Musicians don’t agree on much, but they tend to concur that the note A in the middle of the treble staff should be tuned to 440 Hz. The International Standards Organization even issued guidelines to this effect back in the ’50s. But the conspiracy theorists will tell you that this pernicious tuning was promoted by the Nazis—Joseph Goebbels, chief propagandist for the Third Reich, imposed the 440 Hz tuning as part of a heinous plan to warp the consciousness of the masses.
I read it here.
A conspiracy theorists.
What the article doesn’t let you know is that 440 is NOT what a lot of orchestras use these days. But perhaps the author, who is a jazz person I think, wasn’t talking about classical music.
Still, he wrote:
The decision to standardize A at 440 Hz gained momentum in the U.S. during the early 20th century. No, you can’t blame Joseph Goebbels for this. Most of the U.S. music industry had switched to 440 Hz by the mid-’20s, and in 1936 the American Standards Association made the change official. A few holdouts refused to budge: the New York Philharmonic and some other orchestras relied on their own preferred tunings—invariably sharper than the standard. And I’ve encountered a few jazz saxophonists who play sharp as well, probably with the misguided intention of adding some bite to their horn lines. But most of the world has come to embrace the Yankee 440.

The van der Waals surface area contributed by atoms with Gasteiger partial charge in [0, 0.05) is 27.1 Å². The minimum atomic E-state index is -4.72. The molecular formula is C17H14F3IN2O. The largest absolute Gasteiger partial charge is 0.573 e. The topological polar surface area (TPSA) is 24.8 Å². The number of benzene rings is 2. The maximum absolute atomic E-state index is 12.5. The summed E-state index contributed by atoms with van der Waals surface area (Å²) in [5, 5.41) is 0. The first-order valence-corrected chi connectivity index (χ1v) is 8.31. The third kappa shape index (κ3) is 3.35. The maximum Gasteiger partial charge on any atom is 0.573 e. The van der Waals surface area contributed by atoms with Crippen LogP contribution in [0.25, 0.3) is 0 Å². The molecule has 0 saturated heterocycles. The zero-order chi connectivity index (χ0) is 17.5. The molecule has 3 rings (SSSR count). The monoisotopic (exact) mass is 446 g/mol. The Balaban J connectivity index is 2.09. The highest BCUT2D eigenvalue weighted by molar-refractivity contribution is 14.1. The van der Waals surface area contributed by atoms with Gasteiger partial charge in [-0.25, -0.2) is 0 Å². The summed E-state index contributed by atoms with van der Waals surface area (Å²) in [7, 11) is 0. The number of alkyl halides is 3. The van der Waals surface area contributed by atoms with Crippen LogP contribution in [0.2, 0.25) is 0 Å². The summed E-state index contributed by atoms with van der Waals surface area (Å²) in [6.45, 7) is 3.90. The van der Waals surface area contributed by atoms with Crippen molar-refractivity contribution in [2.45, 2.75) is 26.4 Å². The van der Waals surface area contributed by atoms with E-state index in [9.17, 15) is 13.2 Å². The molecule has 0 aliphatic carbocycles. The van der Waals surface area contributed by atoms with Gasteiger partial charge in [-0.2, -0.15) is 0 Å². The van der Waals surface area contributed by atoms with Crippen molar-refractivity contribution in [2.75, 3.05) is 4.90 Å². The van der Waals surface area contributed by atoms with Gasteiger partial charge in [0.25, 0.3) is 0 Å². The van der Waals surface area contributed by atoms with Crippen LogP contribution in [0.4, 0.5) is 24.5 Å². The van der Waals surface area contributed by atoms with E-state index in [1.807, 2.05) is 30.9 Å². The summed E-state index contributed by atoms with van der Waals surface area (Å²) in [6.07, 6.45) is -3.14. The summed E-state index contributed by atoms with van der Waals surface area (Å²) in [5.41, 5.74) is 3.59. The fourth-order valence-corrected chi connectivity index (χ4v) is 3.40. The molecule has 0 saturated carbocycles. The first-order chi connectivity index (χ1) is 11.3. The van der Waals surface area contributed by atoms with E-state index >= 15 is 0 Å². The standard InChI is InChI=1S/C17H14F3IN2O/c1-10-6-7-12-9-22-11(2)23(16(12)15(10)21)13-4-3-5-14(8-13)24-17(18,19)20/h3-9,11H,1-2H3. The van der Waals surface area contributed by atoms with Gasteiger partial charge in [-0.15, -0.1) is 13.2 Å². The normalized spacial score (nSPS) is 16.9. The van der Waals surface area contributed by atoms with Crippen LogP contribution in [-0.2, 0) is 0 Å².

That’s not quite right. Europe using the “Yankee 440”? Really?
I read a small news item in Time Magazine years ago from either the 1920s or 30s that was all about France being annoyed with America because we played too sharp, and they wanted an International Standard of A-440. I should go hunt down that article … I saved it here somewhere. (This was back in the day when a magazine like Time actually had articles and news items about classical music in every publication. How about that?!)